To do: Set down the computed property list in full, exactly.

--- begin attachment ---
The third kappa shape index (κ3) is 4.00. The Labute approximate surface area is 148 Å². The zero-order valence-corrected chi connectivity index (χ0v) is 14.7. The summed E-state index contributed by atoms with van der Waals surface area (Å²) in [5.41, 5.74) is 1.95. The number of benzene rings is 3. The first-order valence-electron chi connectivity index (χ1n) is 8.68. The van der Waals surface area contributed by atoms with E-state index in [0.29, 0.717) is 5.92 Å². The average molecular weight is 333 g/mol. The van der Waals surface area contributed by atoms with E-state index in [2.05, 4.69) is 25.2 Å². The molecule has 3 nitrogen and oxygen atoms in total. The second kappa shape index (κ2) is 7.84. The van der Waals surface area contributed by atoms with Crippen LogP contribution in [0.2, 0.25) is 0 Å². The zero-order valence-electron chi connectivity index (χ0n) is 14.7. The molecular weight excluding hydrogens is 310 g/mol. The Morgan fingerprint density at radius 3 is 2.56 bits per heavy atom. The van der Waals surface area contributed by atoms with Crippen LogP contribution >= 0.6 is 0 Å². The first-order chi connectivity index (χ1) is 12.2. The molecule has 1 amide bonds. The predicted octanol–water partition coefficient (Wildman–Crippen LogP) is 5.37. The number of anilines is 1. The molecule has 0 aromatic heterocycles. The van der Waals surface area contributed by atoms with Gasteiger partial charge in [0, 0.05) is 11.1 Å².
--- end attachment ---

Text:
The third kappa shape index (κ3) is 4.00. The Labute approximate surface area is 148 Å². The zero-order valence-corrected chi connectivity index (χ0v) is 14.7. The summed E-state index contributed by atoms with van der Waals surface area (Å²) in [5.41, 5.74) is 1.95. The number of benzene rings is 3. The first-order valence-electron chi connectivity index (χ1n) is 8.68. The van der Waals surface area contributed by atoms with E-state index in [0.29, 0.717) is 5.92 Å². The average molecular weight is 333 g/mol. The van der Waals surface area contributed by atoms with E-state index in [2.05, 4.69) is 25.2 Å². The molecule has 3 nitrogen and oxygen atoms in total. The second kappa shape index (κ2) is 7.84. The van der Waals surface area contributed by atoms with Crippen LogP contribution in [0.2, 0.25) is 0 Å². The zero-order valence-electron chi connectivity index (χ0n) is 14.7. The molecular weight excluding hydrogens is 310 g/mol. The Morgan fingerprint density at radius 3 is 2.56 bits per heavy atom. The van der Waals surface area contributed by atoms with Crippen LogP contribution >= 0.6 is 0 Å². The first-order chi connectivity index (χ1) is 12.2. The molecule has 1 amide bonds. The predicted octanol–water partition coefficient (Wildman–Crippen LogP) is 5.37. The number of anilines is 1. The molecule has 0 aromatic heterocycles. The van der Waals surface area contributed by atoms with Gasteiger partial charge in [0, 0.05) is 11.1 Å².